18 August 2020 – Cappadocia Turkey
We were extremely fortunate this past weekend and took a 3-day excursion with our friends Jean-Yves and his wife Tuba to Cappadocia. The region of Cappadocia lies in central Anatolia, in the heartland of what is now Turkey. Jean-Yves drove nearly 5 hours to get us to this high plateau over 1000m in altitude that is pierced by volcanic peaks, with Mount Erciyes (ancient Argaeus) near Kayseri (ancient Caesarea) being the tallest at 3916m.
To get there, we had to drive up and over mountains and then across the “breadbasket” of Turkey. The roads were excellent, as we have come to expect in Turkey.
This picture could have been taken in Saskatchewan Canada.
There were a few real police officers, but more often than not – they were “cardboard police”, like this one – pretty convincing at a distance.
This was probably our first view of what we came to see with respect to homes carved into the hills.
During these COVID-19 times, there are very few tourists. There are still many government restrictions in place, one of which prohibits the flying of small groups of tourists in large hot air balloons – probably because they can’t maintain the social distancing requirements. Typically, photos of this area show many colourful balloons in the sky – particularly in the morning. One could say that we were fortunate, and the crystal clear blue sky was unpolluted by the usual dozens and dozens of balloons. We were also fortunate to visit in the summertime as Cappadocia has a markedly continental climate, with hot dry summers (nearly the same temperature as Alanya, but very dry) and cold snowy winters. Rainfall is sparse and the region is largely semi-arid.
This is my “play on words” with a Turkish “inuksuk”. It is more commonly known as a manmade stone landmark or cairn built for use by the Inuit, Iñupiat, Kalaallit, Yupik, and other peoples of the Arctic region of North America. These structures are found in northern Canada, Greenland, and Alaska – but it looks like nature makes them here in Turkey as well.
The name Cappadocia, is traditionally used in Christian sources throughout history, and continues in use to define a region of exceptional natural wonders, in particular characterized by fairy chimneys and a unique historical and cultural heritage. These are the fairy chimneys.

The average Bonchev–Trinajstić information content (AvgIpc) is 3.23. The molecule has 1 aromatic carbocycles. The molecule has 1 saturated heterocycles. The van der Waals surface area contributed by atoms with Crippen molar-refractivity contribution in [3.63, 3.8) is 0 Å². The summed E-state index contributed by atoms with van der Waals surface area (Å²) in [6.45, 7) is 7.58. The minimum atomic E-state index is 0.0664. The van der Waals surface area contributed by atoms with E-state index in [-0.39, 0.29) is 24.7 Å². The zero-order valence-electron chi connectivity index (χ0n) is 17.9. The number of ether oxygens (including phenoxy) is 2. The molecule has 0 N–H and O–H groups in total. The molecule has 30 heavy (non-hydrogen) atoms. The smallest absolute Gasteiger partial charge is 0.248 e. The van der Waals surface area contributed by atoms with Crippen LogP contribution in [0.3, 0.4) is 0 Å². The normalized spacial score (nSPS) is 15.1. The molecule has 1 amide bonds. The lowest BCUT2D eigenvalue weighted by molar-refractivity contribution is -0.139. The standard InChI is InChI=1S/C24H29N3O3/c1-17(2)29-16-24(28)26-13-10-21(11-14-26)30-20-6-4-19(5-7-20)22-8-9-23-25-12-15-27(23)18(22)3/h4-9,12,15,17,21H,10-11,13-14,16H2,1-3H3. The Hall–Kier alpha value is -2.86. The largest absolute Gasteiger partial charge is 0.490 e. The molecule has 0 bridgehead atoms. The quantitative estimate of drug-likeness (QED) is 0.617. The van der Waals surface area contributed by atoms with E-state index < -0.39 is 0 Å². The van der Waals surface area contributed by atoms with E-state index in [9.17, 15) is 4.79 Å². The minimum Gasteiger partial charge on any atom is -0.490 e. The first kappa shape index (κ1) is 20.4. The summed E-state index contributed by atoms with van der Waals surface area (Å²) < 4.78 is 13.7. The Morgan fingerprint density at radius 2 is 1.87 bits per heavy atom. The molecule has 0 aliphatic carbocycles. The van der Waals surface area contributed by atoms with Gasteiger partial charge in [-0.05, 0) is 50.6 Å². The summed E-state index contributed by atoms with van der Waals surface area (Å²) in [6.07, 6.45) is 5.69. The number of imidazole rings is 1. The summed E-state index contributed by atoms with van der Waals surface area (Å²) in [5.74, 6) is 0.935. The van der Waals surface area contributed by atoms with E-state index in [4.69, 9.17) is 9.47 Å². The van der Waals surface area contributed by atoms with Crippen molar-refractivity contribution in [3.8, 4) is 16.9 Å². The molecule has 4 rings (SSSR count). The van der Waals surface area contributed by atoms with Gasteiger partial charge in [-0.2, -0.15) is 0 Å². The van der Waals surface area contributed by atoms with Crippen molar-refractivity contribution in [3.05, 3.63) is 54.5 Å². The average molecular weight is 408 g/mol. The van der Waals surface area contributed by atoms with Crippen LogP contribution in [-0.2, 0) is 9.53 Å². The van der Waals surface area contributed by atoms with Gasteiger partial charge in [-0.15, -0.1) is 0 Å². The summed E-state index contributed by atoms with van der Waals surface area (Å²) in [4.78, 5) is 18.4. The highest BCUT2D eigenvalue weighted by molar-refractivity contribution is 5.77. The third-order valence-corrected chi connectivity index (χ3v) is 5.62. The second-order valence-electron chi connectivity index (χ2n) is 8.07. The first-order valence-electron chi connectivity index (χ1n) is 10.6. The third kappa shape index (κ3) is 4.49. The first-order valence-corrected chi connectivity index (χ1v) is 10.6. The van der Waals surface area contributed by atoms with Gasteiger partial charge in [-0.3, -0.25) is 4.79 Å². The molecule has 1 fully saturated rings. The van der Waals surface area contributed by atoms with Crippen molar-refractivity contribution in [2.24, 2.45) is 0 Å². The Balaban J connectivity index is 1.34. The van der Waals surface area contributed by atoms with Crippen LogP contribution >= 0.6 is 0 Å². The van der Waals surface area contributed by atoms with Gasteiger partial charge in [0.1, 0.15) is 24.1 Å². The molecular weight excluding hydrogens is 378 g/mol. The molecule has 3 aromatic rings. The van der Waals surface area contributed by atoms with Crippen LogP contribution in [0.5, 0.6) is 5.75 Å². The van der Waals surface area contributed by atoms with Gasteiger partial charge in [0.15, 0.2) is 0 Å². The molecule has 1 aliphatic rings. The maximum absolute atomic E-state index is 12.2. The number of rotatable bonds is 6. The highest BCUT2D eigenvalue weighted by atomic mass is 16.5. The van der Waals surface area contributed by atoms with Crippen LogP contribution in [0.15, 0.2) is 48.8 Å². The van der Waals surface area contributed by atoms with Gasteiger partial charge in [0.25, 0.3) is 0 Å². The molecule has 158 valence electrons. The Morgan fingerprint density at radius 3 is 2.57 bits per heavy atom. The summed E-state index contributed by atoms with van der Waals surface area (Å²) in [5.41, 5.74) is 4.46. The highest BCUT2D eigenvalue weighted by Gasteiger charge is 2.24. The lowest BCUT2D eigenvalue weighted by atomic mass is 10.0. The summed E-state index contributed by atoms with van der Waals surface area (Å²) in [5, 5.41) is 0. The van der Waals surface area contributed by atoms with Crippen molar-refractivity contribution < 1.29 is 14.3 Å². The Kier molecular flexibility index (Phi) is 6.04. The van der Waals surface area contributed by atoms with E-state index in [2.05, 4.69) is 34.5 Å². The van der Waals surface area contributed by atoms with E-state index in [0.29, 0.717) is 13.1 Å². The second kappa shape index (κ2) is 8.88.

Cappadocia is diverse, with Turks, Kurds, Armenians, Assyrians, and Greeks inhabiting the region. The earliest record of the name of Cappadocia dates from the late 6th century BC. Every meal was an event.
We stayed at the Grand Elite Cave Suites in the city of Göreme, first settled in Roman times.
The Yusuf Koç, Ortahane, Durmus Kadir and Bezirhane churches are found in Göreme, and houses and churches are carved into rocks in nearby area.
The Göreme Open Air Museum is the most visited site and contains more than 30 carved-from-rock churches and chapels, some having superb frescoes inside, dating from the 9th century to the 11th century. All photos and videos inside were prohibited, by the way.
Obviously, this cave was used by the community for grinding grain.
We rented ATVs and quickly explored 4 nearby valleys.
One very interesting side trip is to the underground private ceramic museum, Güray Müze. This place was massive, with excellent displays of thousands of ceramic items, presumably found in the hundreds of former dwelling places inside the nearby caves.
It was cool enough inside that Diane and I took a comfy seat next to the fireplace.
On the first night, we had a wonderful dinner right in the town centre, with a commanding view of the caves and wonders of Göreme.
On the way back, we followed the same route, but this time stopped at a truck stop for lunch and were treated to a region speciality – pizza made on flatbread.
They say that first impressions are lasting, and I have to admit that I’m somewhat disappointed in the views of Turkey that seem to be held by some of my friends. These views have been promoted by the main-stream media that launches on every news-worthy story, particularly stories about fear and desolation. Yes, Turkey is a police state. There have been many coups here. But, Turkey has first-world infrastructure and hospitals – and the people are honest, hard working and pleasant. If I didn’t tell you, you could hardly tell that the majority of the population were Muslim. When the mosque starts up with a loud-speaker “call to prayer”, it lasts for about a minute, compared with the norm of 20-30 minutes in Indonesia or Malaysia. I would argue that you would see A LOT more hijabs worn by the women in downtown Ottawa or Toronto than you do around here. Come to Turkey – you won’t be disappointed. Hopefully, you’ll see the balloons in Cappadocia.